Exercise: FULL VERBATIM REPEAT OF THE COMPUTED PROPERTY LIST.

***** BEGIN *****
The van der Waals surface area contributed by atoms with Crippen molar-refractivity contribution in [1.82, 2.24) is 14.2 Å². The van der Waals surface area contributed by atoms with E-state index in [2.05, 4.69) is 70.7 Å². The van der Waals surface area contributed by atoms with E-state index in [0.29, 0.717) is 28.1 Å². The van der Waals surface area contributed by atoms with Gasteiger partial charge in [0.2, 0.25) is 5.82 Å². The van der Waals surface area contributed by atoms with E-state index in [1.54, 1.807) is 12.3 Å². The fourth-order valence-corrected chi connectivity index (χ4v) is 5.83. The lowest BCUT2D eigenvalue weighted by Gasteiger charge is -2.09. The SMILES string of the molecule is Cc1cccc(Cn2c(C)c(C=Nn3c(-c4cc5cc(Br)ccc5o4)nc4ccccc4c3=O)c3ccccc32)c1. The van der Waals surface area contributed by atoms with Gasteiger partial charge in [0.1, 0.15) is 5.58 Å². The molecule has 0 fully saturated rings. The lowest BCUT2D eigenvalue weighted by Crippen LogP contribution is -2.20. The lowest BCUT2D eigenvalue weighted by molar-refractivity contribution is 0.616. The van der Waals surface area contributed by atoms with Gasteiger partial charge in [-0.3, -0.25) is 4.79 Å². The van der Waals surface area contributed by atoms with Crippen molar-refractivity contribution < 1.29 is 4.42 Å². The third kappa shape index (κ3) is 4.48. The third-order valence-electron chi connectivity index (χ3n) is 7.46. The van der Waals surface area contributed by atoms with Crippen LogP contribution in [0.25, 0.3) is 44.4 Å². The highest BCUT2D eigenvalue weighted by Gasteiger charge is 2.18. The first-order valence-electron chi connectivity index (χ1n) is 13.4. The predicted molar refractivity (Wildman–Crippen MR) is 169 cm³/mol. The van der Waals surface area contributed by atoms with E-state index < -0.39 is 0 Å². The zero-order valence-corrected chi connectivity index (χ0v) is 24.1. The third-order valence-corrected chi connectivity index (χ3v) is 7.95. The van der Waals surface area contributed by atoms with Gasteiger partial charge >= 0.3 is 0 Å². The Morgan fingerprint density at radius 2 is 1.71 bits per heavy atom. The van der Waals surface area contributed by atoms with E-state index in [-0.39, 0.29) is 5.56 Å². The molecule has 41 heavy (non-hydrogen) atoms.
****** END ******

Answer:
The van der Waals surface area contributed by atoms with Crippen molar-refractivity contribution in [1.82, 2.24) is 14.2 Å². The van der Waals surface area contributed by atoms with E-state index in [2.05, 4.69) is 70.7 Å². The van der Waals surface area contributed by atoms with E-state index in [0.29, 0.717) is 28.1 Å². The van der Waals surface area contributed by atoms with Gasteiger partial charge in [0.2, 0.25) is 5.82 Å². The van der Waals surface area contributed by atoms with E-state index in [1.54, 1.807) is 12.3 Å². The fourth-order valence-corrected chi connectivity index (χ4v) is 5.83. The lowest BCUT2D eigenvalue weighted by Gasteiger charge is -2.09. The SMILES string of the molecule is Cc1cccc(Cn2c(C)c(C=Nn3c(-c4cc5cc(Br)ccc5o4)nc4ccccc4c3=O)c3ccccc32)c1. The van der Waals surface area contributed by atoms with Gasteiger partial charge in [0.1, 0.15) is 5.58 Å². The molecule has 0 fully saturated rings. The lowest BCUT2D eigenvalue weighted by Crippen LogP contribution is -2.20. The lowest BCUT2D eigenvalue weighted by molar-refractivity contribution is 0.616. The van der Waals surface area contributed by atoms with Gasteiger partial charge in [-0.3, -0.25) is 4.79 Å². The van der Waals surface area contributed by atoms with Crippen molar-refractivity contribution < 1.29 is 4.42 Å². The third kappa shape index (κ3) is 4.48. The third-order valence-electron chi connectivity index (χ3n) is 7.46. The van der Waals surface area contributed by atoms with Crippen LogP contribution in [0.25, 0.3) is 44.4 Å². The highest BCUT2D eigenvalue weighted by Gasteiger charge is 2.18. The first-order valence-electron chi connectivity index (χ1n) is 13.4. The predicted molar refractivity (Wildman–Crippen MR) is 169 cm³/mol. The van der Waals surface area contributed by atoms with E-state index < -0.39 is 0 Å². The zero-order valence-corrected chi connectivity index (χ0v) is 24.1. The third-order valence-corrected chi connectivity index (χ3v) is 7.95. The van der Waals surface area contributed by atoms with Gasteiger partial charge >= 0.3 is 0 Å². The Morgan fingerprint density at radius 2 is 1.71 bits per heavy atom. The van der Waals surface area contributed by atoms with E-state index in [-0.39, 0.29) is 5.56 Å². The molecule has 41 heavy (non-hydrogen) atoms.